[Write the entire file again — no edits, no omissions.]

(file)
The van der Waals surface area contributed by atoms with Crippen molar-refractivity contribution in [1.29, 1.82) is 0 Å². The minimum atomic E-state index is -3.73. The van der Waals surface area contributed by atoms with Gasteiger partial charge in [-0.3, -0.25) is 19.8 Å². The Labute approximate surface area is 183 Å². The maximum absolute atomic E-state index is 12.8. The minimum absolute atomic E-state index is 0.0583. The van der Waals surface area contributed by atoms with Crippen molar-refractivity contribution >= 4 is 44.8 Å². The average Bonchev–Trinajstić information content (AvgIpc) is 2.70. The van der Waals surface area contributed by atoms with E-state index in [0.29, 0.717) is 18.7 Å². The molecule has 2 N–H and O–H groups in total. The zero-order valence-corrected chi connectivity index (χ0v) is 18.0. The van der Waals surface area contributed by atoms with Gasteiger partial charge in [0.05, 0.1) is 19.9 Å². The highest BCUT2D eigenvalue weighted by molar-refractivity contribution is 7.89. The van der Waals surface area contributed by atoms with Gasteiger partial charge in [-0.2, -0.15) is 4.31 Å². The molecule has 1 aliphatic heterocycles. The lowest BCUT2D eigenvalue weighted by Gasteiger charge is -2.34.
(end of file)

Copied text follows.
The van der Waals surface area contributed by atoms with Crippen molar-refractivity contribution in [1.29, 1.82) is 0 Å². The minimum atomic E-state index is -3.73. The van der Waals surface area contributed by atoms with Gasteiger partial charge in [-0.3, -0.25) is 19.8 Å². The Labute approximate surface area is 183 Å². The maximum absolute atomic E-state index is 12.8. The minimum absolute atomic E-state index is 0.0583. The van der Waals surface area contributed by atoms with Crippen molar-refractivity contribution >= 4 is 44.8 Å². The average Bonchev–Trinajstić information content (AvgIpc) is 2.70. The van der Waals surface area contributed by atoms with E-state index in [0.29, 0.717) is 18.7 Å². The molecule has 2 N–H and O–H groups in total. The zero-order valence-corrected chi connectivity index (χ0v) is 18.0. The van der Waals surface area contributed by atoms with Gasteiger partial charge in [0.05, 0.1) is 19.9 Å². The highest BCUT2D eigenvalue weighted by molar-refractivity contribution is 7.89. The van der Waals surface area contributed by atoms with Gasteiger partial charge in [-0.2, -0.15) is 4.31 Å². The molecule has 1 aliphatic heterocycles. The lowest BCUT2D eigenvalue weighted by Gasteiger charge is -2.34.